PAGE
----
Mountain Wheels: All-new VW Jetta hopes to attract broader fan base
While it’s almost certain that nearly everyone in the U.S. has had (or has been gifted a hand-me-down) Toyota Camry, if you’re looking for the European-made equivalent, the Volkswagen Jetta is a pretty close comparison.
More than three million have been sold since the car was introduced in the U.S. in 1980, but with Volkswagen’s ongoing directive to sell way more automobiles here — the new SUVs are already helping — the all-new 2019 Jetta may change a few minds and attract some new customers.
We headed off to Durham, North Carolina, earlier this week — a once-decimated tobacco town that’s reinventing itself as a high-tech destination for East Coast entrepreneurs and hipsters — to roll the new, seventh-generation Jetta around, including a trip through the real UNC (the University of North Carolina).
The Jetta is the newest vehicle to be produced on a standardized platform shared with the Golf, Atlas and Tiguan, allowing Volkswagen the capability to add and adapt new vehicles in a more streamlined fashion.
The 2019 edition of Jetta, like the more recent Passats, is created with the American market in mind, making it sporty but comfortable, fuel efficient and spacious enough for our plus-size needs.
The car grows slightly in overall dimensions, with a more streamlined drag coefficient, while legroom (somewhat oddly) drops a few fractions of an inch, both front and back.
Visuals are probably the biggest transformation from the sixth generation, with the new car incorporating a more dynamic, chrome-highlighted waterfall grille, thinner and longer LED headlamps and some very serious character lines along the top and bottom of the cabin.
You can also order it up in five increasingly striking model variants, including a well-loaded SEL Premium and even an appearance-enhanced R-Line, with swirling 17-inch alloy wheels that look almost aftermarket.
The saucy looks also carry over to the redesigned insides, with a 10-color ambient lighting profile that extends into the available digital cockpit instrument display (which can even bring navigation maps into direct view) and a more focused cockpit design in general.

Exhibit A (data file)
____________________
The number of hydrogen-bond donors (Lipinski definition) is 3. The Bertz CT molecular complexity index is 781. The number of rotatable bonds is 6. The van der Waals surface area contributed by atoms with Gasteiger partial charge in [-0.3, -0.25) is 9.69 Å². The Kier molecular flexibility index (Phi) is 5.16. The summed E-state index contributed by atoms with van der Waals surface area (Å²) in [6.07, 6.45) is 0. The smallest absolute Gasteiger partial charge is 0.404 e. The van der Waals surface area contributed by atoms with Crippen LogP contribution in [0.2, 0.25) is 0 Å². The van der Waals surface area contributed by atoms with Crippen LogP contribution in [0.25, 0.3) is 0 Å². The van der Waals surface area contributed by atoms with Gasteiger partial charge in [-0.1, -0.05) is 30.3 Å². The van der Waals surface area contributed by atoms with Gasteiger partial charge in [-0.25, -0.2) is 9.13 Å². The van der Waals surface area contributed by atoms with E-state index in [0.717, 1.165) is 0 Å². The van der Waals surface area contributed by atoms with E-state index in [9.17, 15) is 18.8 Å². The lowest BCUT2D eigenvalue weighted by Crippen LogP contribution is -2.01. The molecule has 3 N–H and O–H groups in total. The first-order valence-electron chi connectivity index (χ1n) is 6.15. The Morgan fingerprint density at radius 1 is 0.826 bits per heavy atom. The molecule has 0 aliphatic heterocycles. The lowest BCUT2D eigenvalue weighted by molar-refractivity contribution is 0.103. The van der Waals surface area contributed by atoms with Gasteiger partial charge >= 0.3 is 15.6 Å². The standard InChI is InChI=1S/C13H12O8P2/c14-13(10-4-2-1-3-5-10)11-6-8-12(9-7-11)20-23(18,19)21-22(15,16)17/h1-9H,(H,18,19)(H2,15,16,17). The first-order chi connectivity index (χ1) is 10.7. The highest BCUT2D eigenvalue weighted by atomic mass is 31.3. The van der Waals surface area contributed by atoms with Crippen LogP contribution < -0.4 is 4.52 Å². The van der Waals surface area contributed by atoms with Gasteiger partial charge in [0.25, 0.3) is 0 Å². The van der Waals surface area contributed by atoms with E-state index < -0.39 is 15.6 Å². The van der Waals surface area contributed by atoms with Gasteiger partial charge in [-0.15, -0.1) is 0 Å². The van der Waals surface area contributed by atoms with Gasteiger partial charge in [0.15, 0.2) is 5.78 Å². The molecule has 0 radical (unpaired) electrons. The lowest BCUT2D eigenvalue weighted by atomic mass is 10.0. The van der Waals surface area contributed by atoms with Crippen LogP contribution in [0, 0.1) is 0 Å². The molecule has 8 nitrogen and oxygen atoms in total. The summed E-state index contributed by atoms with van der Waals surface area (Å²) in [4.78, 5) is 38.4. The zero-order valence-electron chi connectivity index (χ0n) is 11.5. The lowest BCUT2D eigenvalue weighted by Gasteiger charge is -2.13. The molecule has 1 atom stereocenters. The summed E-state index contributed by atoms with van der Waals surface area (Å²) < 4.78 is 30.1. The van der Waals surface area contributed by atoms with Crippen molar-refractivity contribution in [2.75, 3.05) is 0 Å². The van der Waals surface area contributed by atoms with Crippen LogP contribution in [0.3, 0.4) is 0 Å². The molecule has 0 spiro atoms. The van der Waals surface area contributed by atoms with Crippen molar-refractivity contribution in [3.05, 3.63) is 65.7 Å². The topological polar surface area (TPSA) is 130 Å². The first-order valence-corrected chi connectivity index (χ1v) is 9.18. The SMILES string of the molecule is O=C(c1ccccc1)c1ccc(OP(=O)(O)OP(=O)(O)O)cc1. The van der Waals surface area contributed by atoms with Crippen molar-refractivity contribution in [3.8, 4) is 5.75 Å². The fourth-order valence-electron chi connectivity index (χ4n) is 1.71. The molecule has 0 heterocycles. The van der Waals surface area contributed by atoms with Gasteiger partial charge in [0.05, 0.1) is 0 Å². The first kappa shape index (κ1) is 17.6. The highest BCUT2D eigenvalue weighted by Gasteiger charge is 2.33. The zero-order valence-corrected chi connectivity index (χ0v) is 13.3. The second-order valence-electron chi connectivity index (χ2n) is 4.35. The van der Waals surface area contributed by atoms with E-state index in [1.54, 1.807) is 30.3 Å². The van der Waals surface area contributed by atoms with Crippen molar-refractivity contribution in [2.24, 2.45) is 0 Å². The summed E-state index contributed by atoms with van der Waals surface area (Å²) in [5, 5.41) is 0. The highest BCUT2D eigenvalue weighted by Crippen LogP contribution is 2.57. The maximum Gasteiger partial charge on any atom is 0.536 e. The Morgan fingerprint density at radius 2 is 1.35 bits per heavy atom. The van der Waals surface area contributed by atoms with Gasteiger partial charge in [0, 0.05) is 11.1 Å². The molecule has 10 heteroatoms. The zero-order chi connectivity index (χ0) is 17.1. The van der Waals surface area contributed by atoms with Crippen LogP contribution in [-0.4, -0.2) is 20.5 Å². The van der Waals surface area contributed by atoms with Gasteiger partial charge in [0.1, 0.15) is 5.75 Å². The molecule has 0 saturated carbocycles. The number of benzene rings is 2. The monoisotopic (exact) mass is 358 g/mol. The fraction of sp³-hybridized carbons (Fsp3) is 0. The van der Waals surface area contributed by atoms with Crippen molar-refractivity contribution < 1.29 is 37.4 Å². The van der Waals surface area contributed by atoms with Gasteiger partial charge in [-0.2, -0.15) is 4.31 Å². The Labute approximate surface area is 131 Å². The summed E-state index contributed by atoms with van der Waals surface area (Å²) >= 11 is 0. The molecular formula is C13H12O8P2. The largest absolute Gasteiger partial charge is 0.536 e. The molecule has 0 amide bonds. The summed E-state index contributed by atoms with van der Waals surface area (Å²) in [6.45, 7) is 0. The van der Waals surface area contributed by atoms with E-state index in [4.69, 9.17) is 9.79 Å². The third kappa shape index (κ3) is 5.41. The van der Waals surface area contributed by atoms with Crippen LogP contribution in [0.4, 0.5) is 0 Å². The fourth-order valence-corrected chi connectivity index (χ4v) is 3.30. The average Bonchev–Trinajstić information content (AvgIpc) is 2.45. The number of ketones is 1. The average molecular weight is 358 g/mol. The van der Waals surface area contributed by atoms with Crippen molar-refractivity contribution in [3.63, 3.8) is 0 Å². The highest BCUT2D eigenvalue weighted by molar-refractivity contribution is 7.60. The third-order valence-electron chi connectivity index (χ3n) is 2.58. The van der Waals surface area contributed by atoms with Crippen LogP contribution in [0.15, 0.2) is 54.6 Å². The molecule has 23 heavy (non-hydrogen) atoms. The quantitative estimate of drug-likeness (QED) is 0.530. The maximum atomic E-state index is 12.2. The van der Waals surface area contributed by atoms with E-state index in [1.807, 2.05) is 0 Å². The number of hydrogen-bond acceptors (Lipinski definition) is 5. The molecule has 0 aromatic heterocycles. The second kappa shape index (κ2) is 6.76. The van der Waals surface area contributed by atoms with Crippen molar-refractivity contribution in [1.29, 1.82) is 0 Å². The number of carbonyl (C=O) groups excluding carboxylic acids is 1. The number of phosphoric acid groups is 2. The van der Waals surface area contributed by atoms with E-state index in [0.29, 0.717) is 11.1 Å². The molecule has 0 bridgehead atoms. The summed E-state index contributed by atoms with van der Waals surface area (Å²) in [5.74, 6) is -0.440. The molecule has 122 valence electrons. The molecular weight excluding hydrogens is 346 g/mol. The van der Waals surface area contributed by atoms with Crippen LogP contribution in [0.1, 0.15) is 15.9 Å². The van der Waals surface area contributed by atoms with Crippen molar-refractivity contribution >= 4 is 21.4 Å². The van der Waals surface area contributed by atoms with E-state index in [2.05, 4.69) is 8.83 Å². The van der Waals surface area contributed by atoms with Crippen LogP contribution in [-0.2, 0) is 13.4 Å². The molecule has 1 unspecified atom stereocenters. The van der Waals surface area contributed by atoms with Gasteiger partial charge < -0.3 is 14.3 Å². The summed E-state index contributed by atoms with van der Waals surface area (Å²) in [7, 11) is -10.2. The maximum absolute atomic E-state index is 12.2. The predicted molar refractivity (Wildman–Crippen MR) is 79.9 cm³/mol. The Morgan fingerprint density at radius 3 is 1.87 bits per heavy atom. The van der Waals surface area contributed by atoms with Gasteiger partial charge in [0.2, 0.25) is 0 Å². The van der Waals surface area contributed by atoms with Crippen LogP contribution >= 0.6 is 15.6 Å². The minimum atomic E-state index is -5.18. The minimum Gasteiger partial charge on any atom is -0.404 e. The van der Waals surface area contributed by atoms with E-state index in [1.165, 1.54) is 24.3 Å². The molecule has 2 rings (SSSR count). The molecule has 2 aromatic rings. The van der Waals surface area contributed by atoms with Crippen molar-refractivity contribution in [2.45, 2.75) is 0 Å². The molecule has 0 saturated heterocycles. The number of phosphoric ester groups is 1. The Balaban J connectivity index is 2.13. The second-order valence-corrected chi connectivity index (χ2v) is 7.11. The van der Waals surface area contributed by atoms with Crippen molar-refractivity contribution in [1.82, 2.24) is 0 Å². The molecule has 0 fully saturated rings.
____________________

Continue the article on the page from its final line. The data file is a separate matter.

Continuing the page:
Jetta also prides itself on affordability, with a manual transmission version of the base S model (yes, it’s a model that still offers a manual, thankfully) that retails for $18,545. You’ll still get LED headlamps, a rearview camera, automatic rear collision-prevention braking, a 6.5-inch color display and many of the line’s safety systems.
The range tops out with a $26,945 SEL Premium, which gains the whole package — ventilated leather sport seats, a larger touchscreen navigation interface and … The Chronic.
I mention that as a tease to the feature the company most heavily promoted during our product presentation — Volkswagen’s new partnership with Dr. Dre’s Beats Audio (underwritten by Apple, of course). For Jetta purposes, that includes an optimized, 400-watt stereo system with eight speakers and a bumpin’ sub in the trunk, with which you might play “Nuthin’ but a ‘G’ Thang” over and over, at substantial volumes.
Power is slightly more austere than all that bluster, but not bad for getting the car around, efficiently. The standard engine is a 1.4-liter four-cylinder turbo rated for just 147 horsepower, but the extra boost ought to help with your hometown hillclimbs. An eight-speed automatic is your other option; both transmissions generate up to 40 MPG on the highway.
A four-stage driving mode selector system also allows optimized shifting and tightened steering for some more sporty outings.
As an added value to you and whoever might inherit your new Jetta, VW is also providing a six-year, 72,000 bumper-to-bumper limited warranty that is fully transferable to future owners.
Start a dialogue, stay on topic and be civil.
If you don't follow the rules, your comment may be deleted.